This account is taken from the chronicle of the Neuberg Monastery in southern Austria.
 
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Not far from that country dreadful fire descended from heaven and consumed everything in its path; in that fire even stones blazed like dry wood. The smoke which arose was so contagious that merchants watching from a long way off were immediately infected and several died on the spot. Those who escaped carried the pestilence with them, and infected all the places to which they brought their merchandise – including Greece, Italy and Rome – and the neighbouring regions through which they travelled.
- Monastery of Neuberg chronicle, The Black Death by Horrox

 

 
 
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This chronicler writes that the merchants who watched the cataclysm from a distance were struck by poisonous gases. Some of them suffocated; others were infected with a contagious disease. So we see that another chronicler states outright that the bacteria came out of the ground along with the toxic gases that were released by the earthquake. So, contrary to the official version taught in schools, seafarers did not contract the bacterium in the Crimea. They became infected on the open sea, having no contact with sick people. From the chroniclers’ accounts, it is clear that the plague came out of the ground. But is this even possible? It turns out that it is, because scientists have recently discovered that the deep layers of the earth are full of various microorganisms. As stated in a major study of „deep life”, described in the article on independent.co.uk,(ref.) there are millions of distinct species of bacteria as well as archaea and eukarya living beneath the Earth’s surface, possibly surpassing the diversity of surface life. It is now believed that about 70% of the planet’s bacteria and archaea species live deep underground!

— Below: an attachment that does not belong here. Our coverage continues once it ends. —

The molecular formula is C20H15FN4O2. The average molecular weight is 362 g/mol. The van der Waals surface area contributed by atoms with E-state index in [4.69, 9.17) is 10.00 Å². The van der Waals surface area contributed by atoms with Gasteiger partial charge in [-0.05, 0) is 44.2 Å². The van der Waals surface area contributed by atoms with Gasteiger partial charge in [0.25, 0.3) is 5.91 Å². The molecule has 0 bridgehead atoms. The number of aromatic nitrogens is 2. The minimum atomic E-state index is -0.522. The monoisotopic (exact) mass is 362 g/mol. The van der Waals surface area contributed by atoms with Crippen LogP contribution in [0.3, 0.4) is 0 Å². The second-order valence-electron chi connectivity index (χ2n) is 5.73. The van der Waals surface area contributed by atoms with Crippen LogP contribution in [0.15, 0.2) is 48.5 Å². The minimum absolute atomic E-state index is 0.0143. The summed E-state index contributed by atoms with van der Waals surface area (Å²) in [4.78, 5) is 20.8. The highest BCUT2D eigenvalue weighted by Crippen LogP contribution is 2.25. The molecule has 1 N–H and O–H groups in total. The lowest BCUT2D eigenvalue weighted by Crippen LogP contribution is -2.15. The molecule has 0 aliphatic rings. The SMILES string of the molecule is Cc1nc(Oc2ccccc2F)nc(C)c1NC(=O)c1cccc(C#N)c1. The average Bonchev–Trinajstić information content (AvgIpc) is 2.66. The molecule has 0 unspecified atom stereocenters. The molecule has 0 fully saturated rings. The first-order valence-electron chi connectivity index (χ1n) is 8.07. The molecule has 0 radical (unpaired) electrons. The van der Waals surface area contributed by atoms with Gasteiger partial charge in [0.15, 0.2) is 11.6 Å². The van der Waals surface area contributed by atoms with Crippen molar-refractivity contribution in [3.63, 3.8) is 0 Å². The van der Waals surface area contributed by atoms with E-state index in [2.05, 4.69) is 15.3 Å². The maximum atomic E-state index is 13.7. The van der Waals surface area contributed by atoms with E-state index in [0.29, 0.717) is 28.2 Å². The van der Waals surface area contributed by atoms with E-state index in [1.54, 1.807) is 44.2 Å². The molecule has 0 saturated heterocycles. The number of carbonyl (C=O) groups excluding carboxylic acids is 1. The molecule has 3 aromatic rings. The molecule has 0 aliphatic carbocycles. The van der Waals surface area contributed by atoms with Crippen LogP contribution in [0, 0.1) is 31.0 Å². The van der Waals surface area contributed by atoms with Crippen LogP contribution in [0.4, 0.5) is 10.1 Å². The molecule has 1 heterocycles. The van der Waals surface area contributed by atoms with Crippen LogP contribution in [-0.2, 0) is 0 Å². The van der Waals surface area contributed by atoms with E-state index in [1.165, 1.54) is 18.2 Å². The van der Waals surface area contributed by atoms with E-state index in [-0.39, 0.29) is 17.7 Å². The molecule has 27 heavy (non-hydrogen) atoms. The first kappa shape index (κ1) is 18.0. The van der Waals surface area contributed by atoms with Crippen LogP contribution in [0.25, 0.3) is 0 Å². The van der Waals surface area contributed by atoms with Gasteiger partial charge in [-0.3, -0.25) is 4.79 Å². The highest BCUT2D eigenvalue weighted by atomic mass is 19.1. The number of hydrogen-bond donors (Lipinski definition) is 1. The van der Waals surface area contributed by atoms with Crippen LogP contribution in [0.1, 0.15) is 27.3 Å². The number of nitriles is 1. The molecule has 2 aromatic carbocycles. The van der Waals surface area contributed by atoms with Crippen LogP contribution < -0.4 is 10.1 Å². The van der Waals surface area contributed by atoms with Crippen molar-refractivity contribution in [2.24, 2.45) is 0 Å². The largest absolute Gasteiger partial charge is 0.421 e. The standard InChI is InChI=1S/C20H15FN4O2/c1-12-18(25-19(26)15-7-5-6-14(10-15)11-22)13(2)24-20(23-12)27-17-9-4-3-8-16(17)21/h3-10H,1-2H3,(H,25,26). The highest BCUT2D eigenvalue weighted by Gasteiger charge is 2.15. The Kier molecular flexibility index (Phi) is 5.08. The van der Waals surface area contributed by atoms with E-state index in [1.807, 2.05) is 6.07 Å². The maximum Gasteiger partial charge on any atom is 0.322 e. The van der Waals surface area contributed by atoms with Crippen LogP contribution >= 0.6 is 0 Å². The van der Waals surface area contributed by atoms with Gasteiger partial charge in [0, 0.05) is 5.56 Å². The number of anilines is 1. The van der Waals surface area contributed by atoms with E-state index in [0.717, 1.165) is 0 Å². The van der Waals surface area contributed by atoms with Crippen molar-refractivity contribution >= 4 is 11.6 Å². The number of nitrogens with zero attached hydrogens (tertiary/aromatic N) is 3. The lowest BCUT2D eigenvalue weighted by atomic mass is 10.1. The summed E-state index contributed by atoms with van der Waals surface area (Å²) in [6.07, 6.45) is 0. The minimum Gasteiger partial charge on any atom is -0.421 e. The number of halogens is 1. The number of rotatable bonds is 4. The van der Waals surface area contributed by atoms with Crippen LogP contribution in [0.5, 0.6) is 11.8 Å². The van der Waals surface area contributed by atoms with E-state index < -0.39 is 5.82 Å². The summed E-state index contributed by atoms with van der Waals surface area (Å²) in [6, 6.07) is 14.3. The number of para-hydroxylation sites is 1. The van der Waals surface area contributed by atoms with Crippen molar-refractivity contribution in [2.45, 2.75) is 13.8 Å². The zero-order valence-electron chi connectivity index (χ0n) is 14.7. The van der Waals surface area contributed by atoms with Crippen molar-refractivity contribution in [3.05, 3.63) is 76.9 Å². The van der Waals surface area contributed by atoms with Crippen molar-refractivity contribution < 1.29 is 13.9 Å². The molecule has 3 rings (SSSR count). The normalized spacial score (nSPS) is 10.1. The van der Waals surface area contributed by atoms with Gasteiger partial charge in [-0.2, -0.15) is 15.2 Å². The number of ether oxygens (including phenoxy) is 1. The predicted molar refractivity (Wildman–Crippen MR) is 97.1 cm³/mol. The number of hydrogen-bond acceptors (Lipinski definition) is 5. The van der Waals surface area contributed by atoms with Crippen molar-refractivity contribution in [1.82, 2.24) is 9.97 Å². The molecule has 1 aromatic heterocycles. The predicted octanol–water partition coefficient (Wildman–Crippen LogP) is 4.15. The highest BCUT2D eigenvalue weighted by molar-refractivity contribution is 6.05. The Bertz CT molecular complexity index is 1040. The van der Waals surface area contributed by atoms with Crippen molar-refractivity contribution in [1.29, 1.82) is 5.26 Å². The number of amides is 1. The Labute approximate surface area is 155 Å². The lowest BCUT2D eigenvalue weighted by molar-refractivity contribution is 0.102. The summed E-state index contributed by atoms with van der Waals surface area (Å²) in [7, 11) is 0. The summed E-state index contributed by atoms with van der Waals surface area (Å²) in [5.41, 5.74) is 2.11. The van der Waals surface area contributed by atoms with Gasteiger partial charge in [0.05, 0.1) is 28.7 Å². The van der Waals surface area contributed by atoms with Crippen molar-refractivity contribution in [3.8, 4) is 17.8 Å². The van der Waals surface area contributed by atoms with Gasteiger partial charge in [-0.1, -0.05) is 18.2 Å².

Conclusions